My regens are based on higway driving, I would love to see just 2 regens per tank of fuel. I agree it would be nice to have more info on the regen process.
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Old 08-05-2010, 03:58 PM
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Quote:
Originally Posted by Crazy001 View Post
Yes, the 6.7L engine uses the same process to regenerate the DPF as the 6.4L trucks do. The only difference that I'm aware of is that the left side cylinders are the only ones that do it, as the right side is what feeds the EGR system.

I've only seen one regen cycle with this truck and it appears to take less time than my 6.4L did. The downside is that the message doesn't stay on the screen so you have to guess based on the MPG change when it's done.
Interesting. Do you know where you heard or read this? I'd like to know more about it. My Salesman said it did not pump any fuel back into the motor, it was all handled by the DEF fluid. Now I know, I know .... he was just a salesman, but that's why I'd like to read and learn more.
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Old 08-05-2010, 04:30 PM
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Originally Posted by FORDTUF1 View Post
Interesting. Do you know where you heard or read this? I'd like to know more about it. My Salesman said it did not pump any fuel back into the motor, it was all handled by the DEF fluid. Now I know, I know .... he was just a salesman, but that's why I'd like to read and learn more.
One more great example of a salesman 'tard. DEF (diesel exhaust fluid) is used with a catalyst in the exhaust system to convert the NOx to harmless nitrogen and oxygen. The regen process (exhaust filter cleaning) is employed to burn off the black diesel exhaust soot that is collected in the DPF (diesel particulate filter). Ford injects raw diesel fuel into the exhaust stroke on one side of the engine which travels downstream and heats the DPF to a high enough temperature that the soot is converted to harmless ash.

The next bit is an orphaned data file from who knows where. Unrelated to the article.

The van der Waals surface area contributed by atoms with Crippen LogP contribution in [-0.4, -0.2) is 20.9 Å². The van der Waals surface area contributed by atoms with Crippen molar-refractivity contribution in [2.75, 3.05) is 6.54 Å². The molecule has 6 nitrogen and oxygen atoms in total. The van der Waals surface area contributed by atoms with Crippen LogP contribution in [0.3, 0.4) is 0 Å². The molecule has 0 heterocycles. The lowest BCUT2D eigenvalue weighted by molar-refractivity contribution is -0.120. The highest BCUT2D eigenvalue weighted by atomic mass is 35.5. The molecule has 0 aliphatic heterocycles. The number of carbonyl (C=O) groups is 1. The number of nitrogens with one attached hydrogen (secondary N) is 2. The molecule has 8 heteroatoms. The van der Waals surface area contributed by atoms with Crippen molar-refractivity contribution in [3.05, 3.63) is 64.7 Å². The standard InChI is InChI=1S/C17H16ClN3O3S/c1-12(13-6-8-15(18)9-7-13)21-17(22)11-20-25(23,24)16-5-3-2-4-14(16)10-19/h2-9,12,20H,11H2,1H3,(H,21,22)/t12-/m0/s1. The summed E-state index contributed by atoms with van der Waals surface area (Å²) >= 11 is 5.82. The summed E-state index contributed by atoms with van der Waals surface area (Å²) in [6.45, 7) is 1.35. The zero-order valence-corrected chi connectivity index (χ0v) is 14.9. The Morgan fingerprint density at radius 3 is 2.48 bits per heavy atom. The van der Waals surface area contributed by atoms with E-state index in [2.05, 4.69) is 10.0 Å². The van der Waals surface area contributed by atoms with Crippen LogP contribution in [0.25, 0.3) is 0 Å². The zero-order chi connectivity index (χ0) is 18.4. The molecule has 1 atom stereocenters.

The salesman is a DORK.

Here's some good reading: http://media.ford.com/images/10031/S...rtreatment.pdf

And a good statement from Ford:

The combustion system is the heart of the new 6.7-liter Power Stroke V-8 turbocharged diesel engine and in many ways encapsulates the careful balancing act the Ford team achieved in terms of power, fuel economy and reduced emissions. The key factor in the next round of federal emissions standards, which begin in 2010, is the reduction of oxides of nitrogen (NOx). To help reduce NOx, the new Power Stroke burns cleaner, thanks to an innovative way Ford developed to cool the exhaust gas recirculation (EGR) to efficiently recycle the combustion gases in the system.

Ford’s system runs the engine with the least amount of oxygen possible in order to reduce NOx without degrading performance and fuel economy. Ford’s solution runs the EGR through a two-step process utilizing separate cooling sources, something not typically seen. The end result is the EGR is brought into the intake at a lower temperature, which means more of it can be utilized, creating greater efficiency throughout the system.

A unique piston bowl design and the high-pressure fuel-injection equipment are huge enablers in achieving the balance of power and lower emissions. The system can deliver up to five injection events per cylinder per cycle, while eight holes in the injector spray fuel into the bowl.